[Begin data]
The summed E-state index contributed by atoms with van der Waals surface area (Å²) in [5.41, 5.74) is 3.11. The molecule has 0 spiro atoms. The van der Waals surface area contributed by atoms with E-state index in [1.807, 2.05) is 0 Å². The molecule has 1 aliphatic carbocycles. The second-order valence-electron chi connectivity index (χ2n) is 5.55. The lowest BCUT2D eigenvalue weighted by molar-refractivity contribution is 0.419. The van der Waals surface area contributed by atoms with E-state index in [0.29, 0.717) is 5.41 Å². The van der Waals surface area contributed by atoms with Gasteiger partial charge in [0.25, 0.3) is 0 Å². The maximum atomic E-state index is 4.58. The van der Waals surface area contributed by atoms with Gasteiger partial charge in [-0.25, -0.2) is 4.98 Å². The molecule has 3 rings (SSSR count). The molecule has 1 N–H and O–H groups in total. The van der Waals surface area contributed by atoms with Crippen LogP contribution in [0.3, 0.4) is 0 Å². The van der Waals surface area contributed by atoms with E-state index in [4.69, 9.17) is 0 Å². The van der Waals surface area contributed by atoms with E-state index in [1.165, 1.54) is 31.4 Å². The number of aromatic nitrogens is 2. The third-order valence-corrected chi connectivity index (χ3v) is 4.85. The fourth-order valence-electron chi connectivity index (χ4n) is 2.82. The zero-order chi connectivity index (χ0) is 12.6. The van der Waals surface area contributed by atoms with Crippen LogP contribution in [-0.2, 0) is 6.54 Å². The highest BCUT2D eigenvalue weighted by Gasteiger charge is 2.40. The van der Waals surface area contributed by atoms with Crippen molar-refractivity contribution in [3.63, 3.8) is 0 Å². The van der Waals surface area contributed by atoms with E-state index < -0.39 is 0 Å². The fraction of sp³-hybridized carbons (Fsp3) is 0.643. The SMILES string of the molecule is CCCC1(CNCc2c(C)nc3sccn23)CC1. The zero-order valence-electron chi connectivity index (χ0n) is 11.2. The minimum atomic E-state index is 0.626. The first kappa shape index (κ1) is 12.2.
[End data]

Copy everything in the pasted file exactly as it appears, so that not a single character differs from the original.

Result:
The summed E-state index contributed by atoms with van der Waals surface area (Å²) in [5.41, 5.74) is 3.11. The molecule has 0 spiro atoms. The van der Waals surface area contributed by atoms with E-state index in [1.807, 2.05) is 0 Å². The molecule has 1 aliphatic carbocycles. The second-order valence-electron chi connectivity index (χ2n) is 5.55. The lowest BCUT2D eigenvalue weighted by molar-refractivity contribution is 0.419. The van der Waals surface area contributed by atoms with E-state index in [0.29, 0.717) is 5.41 Å². The van der Waals surface area contributed by atoms with Gasteiger partial charge in [0.25, 0.3) is 0 Å². The maximum atomic E-state index is 4.58. The van der Waals surface area contributed by atoms with Gasteiger partial charge in [-0.25, -0.2) is 4.98 Å². The molecule has 3 rings (SSSR count). The molecule has 1 N–H and O–H groups in total. The van der Waals surface area contributed by atoms with Crippen LogP contribution in [0.3, 0.4) is 0 Å². The van der Waals surface area contributed by atoms with E-state index in [4.69, 9.17) is 0 Å². The van der Waals surface area contributed by atoms with E-state index in [1.165, 1.54) is 31.4 Å². The number of aromatic nitrogens is 2. The third-order valence-corrected chi connectivity index (χ3v) is 4.85. The fourth-order valence-electron chi connectivity index (χ4n) is 2.82. The zero-order chi connectivity index (χ0) is 12.6. The van der Waals surface area contributed by atoms with Crippen LogP contribution in [-0.2, 0) is 6.54 Å². The highest BCUT2D eigenvalue weighted by Gasteiger charge is 2.40. The van der Waals surface area contributed by atoms with Crippen molar-refractivity contribution in [3.63, 3.8) is 0 Å². The van der Waals surface area contributed by atoms with E-state index < -0.39 is 0 Å². The fraction of sp³-hybridized carbons (Fsp3) is 0.643. The SMILES string of the molecule is CCCC1(CNCc2c(C)nc3sccn23)CC1. The zero-order valence-electron chi connectivity index (χ0n) is 11.2. The minimum atomic E-state index is 0.626. The first kappa shape index (κ1) is 12.2.